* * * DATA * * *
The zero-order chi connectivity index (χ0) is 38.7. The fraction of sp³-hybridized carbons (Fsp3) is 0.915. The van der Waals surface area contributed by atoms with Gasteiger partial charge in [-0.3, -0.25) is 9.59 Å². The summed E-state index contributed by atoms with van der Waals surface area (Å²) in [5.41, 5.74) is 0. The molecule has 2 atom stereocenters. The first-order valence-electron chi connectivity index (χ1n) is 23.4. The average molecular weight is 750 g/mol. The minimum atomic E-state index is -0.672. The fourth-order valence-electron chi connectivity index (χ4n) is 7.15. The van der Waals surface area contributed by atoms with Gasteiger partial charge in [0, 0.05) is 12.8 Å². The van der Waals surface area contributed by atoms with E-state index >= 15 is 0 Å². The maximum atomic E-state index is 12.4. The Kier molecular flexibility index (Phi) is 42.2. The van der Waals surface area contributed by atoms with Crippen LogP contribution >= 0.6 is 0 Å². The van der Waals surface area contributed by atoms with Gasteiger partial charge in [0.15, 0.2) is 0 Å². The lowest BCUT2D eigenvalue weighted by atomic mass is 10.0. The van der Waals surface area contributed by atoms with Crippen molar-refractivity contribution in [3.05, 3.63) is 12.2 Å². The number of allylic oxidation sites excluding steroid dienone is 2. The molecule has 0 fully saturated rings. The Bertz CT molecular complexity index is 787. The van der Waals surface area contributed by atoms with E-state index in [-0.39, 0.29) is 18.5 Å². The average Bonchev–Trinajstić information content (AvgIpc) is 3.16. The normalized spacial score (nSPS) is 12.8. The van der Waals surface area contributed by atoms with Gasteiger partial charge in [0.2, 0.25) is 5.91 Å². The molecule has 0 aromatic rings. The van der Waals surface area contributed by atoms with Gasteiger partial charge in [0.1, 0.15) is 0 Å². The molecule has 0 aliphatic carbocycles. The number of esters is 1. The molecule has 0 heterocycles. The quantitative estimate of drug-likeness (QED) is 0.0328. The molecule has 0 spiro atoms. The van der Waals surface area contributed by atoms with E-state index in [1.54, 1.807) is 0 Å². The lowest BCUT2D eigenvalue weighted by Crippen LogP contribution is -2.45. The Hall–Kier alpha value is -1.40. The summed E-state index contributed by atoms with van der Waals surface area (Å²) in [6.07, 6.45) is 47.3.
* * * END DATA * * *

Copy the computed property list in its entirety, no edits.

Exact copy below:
The zero-order chi connectivity index (χ0) is 38.7. The fraction of sp³-hybridized carbons (Fsp3) is 0.915. The van der Waals surface area contributed by atoms with Gasteiger partial charge in [-0.3, -0.25) is 9.59 Å². The summed E-state index contributed by atoms with van der Waals surface area (Å²) in [5.41, 5.74) is 0. The molecule has 2 atom stereocenters. The first-order valence-electron chi connectivity index (χ1n) is 23.4. The average molecular weight is 750 g/mol. The minimum atomic E-state index is -0.672. The fourth-order valence-electron chi connectivity index (χ4n) is 7.15. The van der Waals surface area contributed by atoms with Gasteiger partial charge in [0, 0.05) is 12.8 Å². The van der Waals surface area contributed by atoms with E-state index >= 15 is 0 Å². The maximum atomic E-state index is 12.4. The Kier molecular flexibility index (Phi) is 42.2. The van der Waals surface area contributed by atoms with Crippen LogP contribution >= 0.6 is 0 Å². The van der Waals surface area contributed by atoms with Gasteiger partial charge in [0.15, 0.2) is 0 Å². The lowest BCUT2D eigenvalue weighted by atomic mass is 10.0. The van der Waals surface area contributed by atoms with Crippen molar-refractivity contribution in [3.05, 3.63) is 12.2 Å². The number of allylic oxidation sites excluding steroid dienone is 2. The molecule has 0 fully saturated rings. The Bertz CT molecular complexity index is 787. The van der Waals surface area contributed by atoms with E-state index in [-0.39, 0.29) is 18.5 Å². The average Bonchev–Trinajstić information content (AvgIpc) is 3.16. The normalized spacial score (nSPS) is 12.8. The van der Waals surface area contributed by atoms with Gasteiger partial charge in [0.2, 0.25) is 5.91 Å². The molecule has 0 aromatic rings. The van der Waals surface area contributed by atoms with Gasteiger partial charge in [0.1, 0.15) is 0 Å². The molecule has 0 aliphatic carbocycles. The number of esters is 1. The molecule has 0 heterocycles. The quantitative estimate of drug-likeness (QED) is 0.0328. The molecule has 0 spiro atoms. The van der Waals surface area contributed by atoms with E-state index in [1.54, 1.807) is 0 Å². The lowest BCUT2D eigenvalue weighted by Crippen LogP contribution is -2.45. The Hall–Kier alpha value is -1.40. The summed E-state index contributed by atoms with van der Waals surface area (Å²) in [6.07, 6.45) is 47.3.